Conflict theorists do not take rules and regulations as given, but rather view them as part of a sociopolitical process. Labeling of crime and criminals is part of a process of conflict that excludes subordinate actors, particularly poor and working-class youth, from social participation or from power. It can marginalize those who challenge or reject the status quo that leaves them in positions of unequal status.
According to this perspective, the key factor is relative power. Within capitalist societies, the poor have the least power. Thus we might expect them to have the highest rates of criminalization, which is not to say that they exhibit the highest rates of deviance or crime. This understanding helps to explain, for conflict theorists, why poor African American youth are the most criminalized group in North America and are given the most negative attention by the state.
Conflict theorists argue that contemporary criminalization processes work to ensure that those who are brought within the criminal justice system are typically of the lowest socioeconomic standing. Deviants, in a society that demands material accumulation, are those who are not succeeding or who do not accept their diminished status. The poor are more likely to be arrested, formally charged, go to trial, be convicted, and receive harsher sentences. Poor communities are often treated by government and police as though they are enemy territories subjected to sustained and intrusive surveillance.
For conflict theorists, working-class youth within capitalist divisions of labor are socialized, from early ages, to accept subordinate positions within society, including unsatisfactory labor within jobs that offer little satisfaction and few opportunities for personal growth and advancement. Without that socialization, which is a necessary part of the process of hegemony, working-class youth would rebel and pose a challenge to the inequalities of the status quo social relations and their place within them. Numerous studies from within conflict perspectives, including the work of Peter McLaren and Paul Willis, explain how public schools are structured to prepare working-class youth for manual labor. Part of this preparation includes the targeting and punishment of recalcitrant youth who rebel against the bleak prospects that their futures are deemed to hold. Such subcultures become markers for resistance against the apparent gap between the promise of upward mobility and the reality that this is beyond working-class youths’ reach.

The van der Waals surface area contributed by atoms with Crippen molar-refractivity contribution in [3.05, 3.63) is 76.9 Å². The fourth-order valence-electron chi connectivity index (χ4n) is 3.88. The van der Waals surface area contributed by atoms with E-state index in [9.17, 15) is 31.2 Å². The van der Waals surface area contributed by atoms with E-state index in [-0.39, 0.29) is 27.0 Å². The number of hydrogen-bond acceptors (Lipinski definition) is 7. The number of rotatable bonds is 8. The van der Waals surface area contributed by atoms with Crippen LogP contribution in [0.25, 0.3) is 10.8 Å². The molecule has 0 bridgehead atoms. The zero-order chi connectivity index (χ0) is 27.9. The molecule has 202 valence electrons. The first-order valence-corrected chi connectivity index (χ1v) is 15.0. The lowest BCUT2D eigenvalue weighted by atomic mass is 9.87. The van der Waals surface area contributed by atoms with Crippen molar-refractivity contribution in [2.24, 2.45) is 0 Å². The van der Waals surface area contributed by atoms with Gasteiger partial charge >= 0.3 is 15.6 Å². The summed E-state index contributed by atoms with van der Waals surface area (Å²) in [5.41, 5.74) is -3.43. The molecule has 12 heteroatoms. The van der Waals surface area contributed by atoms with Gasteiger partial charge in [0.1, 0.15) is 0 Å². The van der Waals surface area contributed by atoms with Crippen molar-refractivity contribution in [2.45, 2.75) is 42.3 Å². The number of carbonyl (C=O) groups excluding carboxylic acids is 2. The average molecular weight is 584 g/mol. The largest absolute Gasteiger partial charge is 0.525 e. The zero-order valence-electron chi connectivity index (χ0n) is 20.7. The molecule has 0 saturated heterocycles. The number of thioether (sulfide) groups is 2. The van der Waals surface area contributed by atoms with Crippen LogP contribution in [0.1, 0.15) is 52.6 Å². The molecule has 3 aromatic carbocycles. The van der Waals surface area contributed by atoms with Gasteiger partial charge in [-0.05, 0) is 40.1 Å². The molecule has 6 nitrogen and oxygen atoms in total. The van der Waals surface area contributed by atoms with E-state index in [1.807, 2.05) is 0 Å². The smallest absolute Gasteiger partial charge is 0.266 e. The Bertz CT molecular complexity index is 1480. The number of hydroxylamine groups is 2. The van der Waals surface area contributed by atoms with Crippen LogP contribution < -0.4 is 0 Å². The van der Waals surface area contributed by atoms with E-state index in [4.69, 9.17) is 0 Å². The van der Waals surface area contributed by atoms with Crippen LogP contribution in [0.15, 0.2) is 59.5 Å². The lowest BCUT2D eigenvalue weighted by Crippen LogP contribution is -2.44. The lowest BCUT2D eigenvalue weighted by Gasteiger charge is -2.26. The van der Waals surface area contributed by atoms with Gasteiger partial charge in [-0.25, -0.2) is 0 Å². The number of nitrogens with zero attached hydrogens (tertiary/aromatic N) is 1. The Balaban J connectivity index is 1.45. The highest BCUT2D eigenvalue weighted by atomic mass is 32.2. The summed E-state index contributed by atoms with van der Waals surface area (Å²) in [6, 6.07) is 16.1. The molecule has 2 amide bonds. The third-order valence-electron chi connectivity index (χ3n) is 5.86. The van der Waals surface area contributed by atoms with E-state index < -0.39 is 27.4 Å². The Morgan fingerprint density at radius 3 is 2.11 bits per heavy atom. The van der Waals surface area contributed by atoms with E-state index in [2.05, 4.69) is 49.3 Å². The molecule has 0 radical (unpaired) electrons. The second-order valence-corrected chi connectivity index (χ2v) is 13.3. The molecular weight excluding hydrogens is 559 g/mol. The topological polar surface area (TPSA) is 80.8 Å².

To quell this rebellion, authorities wield formal rules and laws and informal normal discourses to reintegrate working-class youth within the dominant structures of inequality.
- Rieman, J. (2006). The rich get richer and the poor get prison: Ideology, class and criminal justice. Boston: Allyn and Bacon.
- Taylor, I., Walton, P., & Young, J. (1988). The new criminology: For a social theory ofdeviance. London: Routledge.
- Willis, P. (1977). Learning to labour: How working class kids get working class jobs. Aldershot: Gower.